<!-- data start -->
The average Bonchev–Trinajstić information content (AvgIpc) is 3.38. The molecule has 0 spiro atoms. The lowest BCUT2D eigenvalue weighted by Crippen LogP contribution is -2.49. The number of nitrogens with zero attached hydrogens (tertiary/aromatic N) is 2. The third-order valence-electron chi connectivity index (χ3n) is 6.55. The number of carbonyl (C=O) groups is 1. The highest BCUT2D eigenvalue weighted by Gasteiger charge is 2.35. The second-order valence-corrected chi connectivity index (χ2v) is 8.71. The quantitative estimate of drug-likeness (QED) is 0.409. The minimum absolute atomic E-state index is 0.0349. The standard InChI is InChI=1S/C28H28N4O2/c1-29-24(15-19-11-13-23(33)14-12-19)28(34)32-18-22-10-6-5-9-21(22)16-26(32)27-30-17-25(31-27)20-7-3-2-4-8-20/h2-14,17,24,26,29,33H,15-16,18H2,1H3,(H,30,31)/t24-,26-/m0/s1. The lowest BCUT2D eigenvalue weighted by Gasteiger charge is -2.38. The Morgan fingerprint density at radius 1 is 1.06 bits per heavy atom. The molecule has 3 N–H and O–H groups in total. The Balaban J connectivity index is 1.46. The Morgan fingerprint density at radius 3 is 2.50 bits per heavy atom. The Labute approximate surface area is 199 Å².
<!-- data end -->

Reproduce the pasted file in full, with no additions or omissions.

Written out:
The average Bonchev–Trinajstić information content (AvgIpc) is 3.38. The molecule has 0 spiro atoms. The lowest BCUT2D eigenvalue weighted by Crippen LogP contribution is -2.49. The number of nitrogens with zero attached hydrogens (tertiary/aromatic N) is 2. The third-order valence-electron chi connectivity index (χ3n) is 6.55. The number of carbonyl (C=O) groups is 1. The highest BCUT2D eigenvalue weighted by Gasteiger charge is 2.35. The second-order valence-corrected chi connectivity index (χ2v) is 8.71. The quantitative estimate of drug-likeness (QED) is 0.409. The minimum absolute atomic E-state index is 0.0349. The standard InChI is InChI=1S/C28H28N4O2/c1-29-24(15-19-11-13-23(33)14-12-19)28(34)32-18-22-10-6-5-9-21(22)16-26(32)27-30-17-25(31-27)20-7-3-2-4-8-20/h2-14,17,24,26,29,33H,15-16,18H2,1H3,(H,30,31)/t24-,26-/m0/s1. The lowest BCUT2D eigenvalue weighted by Gasteiger charge is -2.38. The Morgan fingerprint density at radius 1 is 1.06 bits per heavy atom. The molecule has 3 N–H and O–H groups in total. The Balaban J connectivity index is 1.46. The Morgan fingerprint density at radius 3 is 2.50 bits per heavy atom. The Labute approximate surface area is 199 Å².